I have been an on-again, off-again Green Party supporter for years. At times “on” enough that I was active in my local federal EDA, and have supported local Green candidates. Anyone who reads this blog will know I am prone to seeking the “green” solution to problems, which to me means the solution closest to Aristotle’s “Golden Mean”: between the three legs of sustainability: economic, social, and environmental concerns. Look it up, if that means nothing to you.
I am also convinced that the only way to find that Golden Mean is through rational discussion of scientifically valid data. Any decision made based on bad data is likely to be a bad decision. This is why I have railed on about the Conservative Party’s war on science: they don’t want information that does not support their ideology, and therefore, they make a lot of bad decisions.
Of course, all political parties are prone to bad decisions, and most have an underlying ideology that prevents them from creating policy based solely on accurate analysis of good information. That’s the party system, and that is the reality of Canadian politics. However, I have found on most issues, the Green Party has policy based closest to the rational advice that would be give by scientific experts in the field. Some would argue they alone have that luxury, as they will never actually have to worry about finding enough votes to actually get elected, but they used to say that about the NDP.
This week, however, the Green Party jumped the shark in my mind. Both federal leader Elizabeth May and Provincial leader Jane Sterk this week came out against electricity. They have aligned themselves with one of Canada’s most notorious pseudo-scientists, Magda Havas, by regurgitating the long-debunked link between electromagnetic waves and cancer and other ailments. This is so far from the scientific truth of the matter, that they may as well have come out against leprechauns.
Provincially, we saw Jane Stark standing beside Magda Havas and calling for an end to the Smart Meter program because of “health and environmental concerns”. Here is the Green Party throwing a science-based approach out the window and aligning themselves with the scare-mongering denizens of wingnuttia. Havas has linked EMF to everything from cancer to MS to diabetes over the years, all the time helping her friend sell “electronic filters” that remove “dirty electricity”. Havas’ claims about smart meters are so far from a science-based approach that I simply cannot square it with rational policy at any level. Havas is a snake-oil sales person, a shameless self-promoter, and, wost of all, a terrible scientist.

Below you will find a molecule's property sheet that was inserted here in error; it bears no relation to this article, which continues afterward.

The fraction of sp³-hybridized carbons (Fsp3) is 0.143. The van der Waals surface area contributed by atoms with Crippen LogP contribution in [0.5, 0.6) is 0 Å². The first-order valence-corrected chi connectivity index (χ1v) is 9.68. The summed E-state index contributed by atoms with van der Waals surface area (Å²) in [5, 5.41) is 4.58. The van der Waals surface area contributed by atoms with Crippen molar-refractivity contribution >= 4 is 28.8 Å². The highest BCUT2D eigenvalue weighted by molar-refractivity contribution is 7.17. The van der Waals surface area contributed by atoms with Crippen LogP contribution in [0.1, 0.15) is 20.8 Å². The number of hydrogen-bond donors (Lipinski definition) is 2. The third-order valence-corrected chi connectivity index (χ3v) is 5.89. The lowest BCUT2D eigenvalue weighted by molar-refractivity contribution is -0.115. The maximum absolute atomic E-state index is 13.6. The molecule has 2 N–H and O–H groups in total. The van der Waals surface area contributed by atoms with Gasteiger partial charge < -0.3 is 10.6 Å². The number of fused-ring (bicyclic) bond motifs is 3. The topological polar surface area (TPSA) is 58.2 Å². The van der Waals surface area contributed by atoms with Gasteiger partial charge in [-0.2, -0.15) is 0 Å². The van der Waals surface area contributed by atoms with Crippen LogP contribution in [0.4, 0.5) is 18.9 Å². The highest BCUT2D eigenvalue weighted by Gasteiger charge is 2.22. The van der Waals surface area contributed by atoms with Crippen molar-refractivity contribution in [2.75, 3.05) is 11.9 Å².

Now, before writing this post, I sent an e-mail to Jane Sterk’s website. I was actually shocked that she e-mailed me back personally within a couple of hours. In her response, she raised some interesting discussion points about the accountability around the contract to deliver the meters, about the business case for the potential savings, about BC Hydro not having a real plan to take advantage of the meters. These are excellent points, but not what my complaint was about. For the record, I am decidedly agnostic about Smart Meters. Seems like it is a useful technology to encourage electricity conservation through flexible billing, and it seems they could help with leakage control, but whether the business case can be made, I’m not sure. But none of this addresses the central complaint that he opposition argument is based on the irrational ravings of a pseudo-scientific whack-a-loon. This is not a foundation upon which to base policy.
Worse, the rational discussion we should be having about the business case for Smart Meters and the need for household electricity conservation will be drowned out by the silly sideshow of Smart Meters allegedly causing cancer, diabetes, Alzheimer’s, and MS (all claims made by Havas). Enter “Green Party Smart Meters” into Google, and scan though the first 100 hits. You can see that there has been no pick-up on the potentially valid economic or energy policy concerns you mention above. Instead, rational debate is lost in a fog of pseudo-science, playing directly into Magda Havas’ hands (and potentially building a great market for EMF filters specifically designed for Smart Meters… patent pending, suckers!).
Ms. Stark also suggested in her e-mail to me that Hydro should provide the option for hard-wired meters for those concerned about EMF, which, of course, does nothing to support her arguments that the business case is not right, and again reinforces the idea that Smart Meters will kill you.
I should also note that Ms. Stark’s e-mail to me was followed by a ubiquitous tag, so common as to be not be noticeable, but relevant to this discussion:
“Sent from my iPhone”
Presumably, that iPhone was plugged into a wall and not emitting microwaves…